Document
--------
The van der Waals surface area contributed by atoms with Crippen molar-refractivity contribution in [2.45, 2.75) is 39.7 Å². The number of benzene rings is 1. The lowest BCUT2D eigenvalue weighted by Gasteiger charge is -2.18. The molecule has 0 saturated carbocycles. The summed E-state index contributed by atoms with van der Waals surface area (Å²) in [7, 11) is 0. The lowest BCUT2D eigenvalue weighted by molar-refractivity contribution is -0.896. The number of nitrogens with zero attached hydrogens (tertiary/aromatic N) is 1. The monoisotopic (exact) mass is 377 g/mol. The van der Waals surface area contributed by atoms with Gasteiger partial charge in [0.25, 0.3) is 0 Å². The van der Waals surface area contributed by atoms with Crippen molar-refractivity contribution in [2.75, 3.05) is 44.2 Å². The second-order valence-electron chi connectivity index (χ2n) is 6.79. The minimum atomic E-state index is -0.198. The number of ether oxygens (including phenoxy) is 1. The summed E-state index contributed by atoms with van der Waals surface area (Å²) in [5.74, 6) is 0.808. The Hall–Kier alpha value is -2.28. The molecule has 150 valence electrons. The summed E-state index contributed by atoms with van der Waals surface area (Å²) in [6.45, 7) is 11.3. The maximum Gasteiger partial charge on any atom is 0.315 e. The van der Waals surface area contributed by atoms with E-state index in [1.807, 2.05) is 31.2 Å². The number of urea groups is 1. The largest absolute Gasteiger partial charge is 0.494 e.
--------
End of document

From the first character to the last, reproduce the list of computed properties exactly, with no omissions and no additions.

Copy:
The van der Waals surface area contributed by atoms with Crippen molar-refractivity contribution in [2.45, 2.75) is 39.7 Å². The number of benzene rings is 1. The lowest BCUT2D eigenvalue weighted by Gasteiger charge is -2.18. The molecule has 0 saturated carbocycles. The summed E-state index contributed by atoms with van der Waals surface area (Å²) in [7, 11) is 0. The lowest BCUT2D eigenvalue weighted by molar-refractivity contribution is -0.896. The number of nitrogens with zero attached hydrogens (tertiary/aromatic N) is 1. The monoisotopic (exact) mass is 377 g/mol. The van der Waals surface area contributed by atoms with Gasteiger partial charge in [0.25, 0.3) is 0 Å². The van der Waals surface area contributed by atoms with Crippen molar-refractivity contribution in [2.75, 3.05) is 44.2 Å². The second-order valence-electron chi connectivity index (χ2n) is 6.79. The minimum atomic E-state index is -0.198. The number of ether oxygens (including phenoxy) is 1. The summed E-state index contributed by atoms with van der Waals surface area (Å²) in [5.74, 6) is 0.808. The Hall–Kier alpha value is -2.28. The molecule has 150 valence electrons. The summed E-state index contributed by atoms with van der Waals surface area (Å²) in [6.45, 7) is 11.3. The maximum Gasteiger partial charge on any atom is 0.315 e. The van der Waals surface area contributed by atoms with E-state index in [1.807, 2.05) is 31.2 Å². The number of urea groups is 1. The largest absolute Gasteiger partial charge is 0.494 e.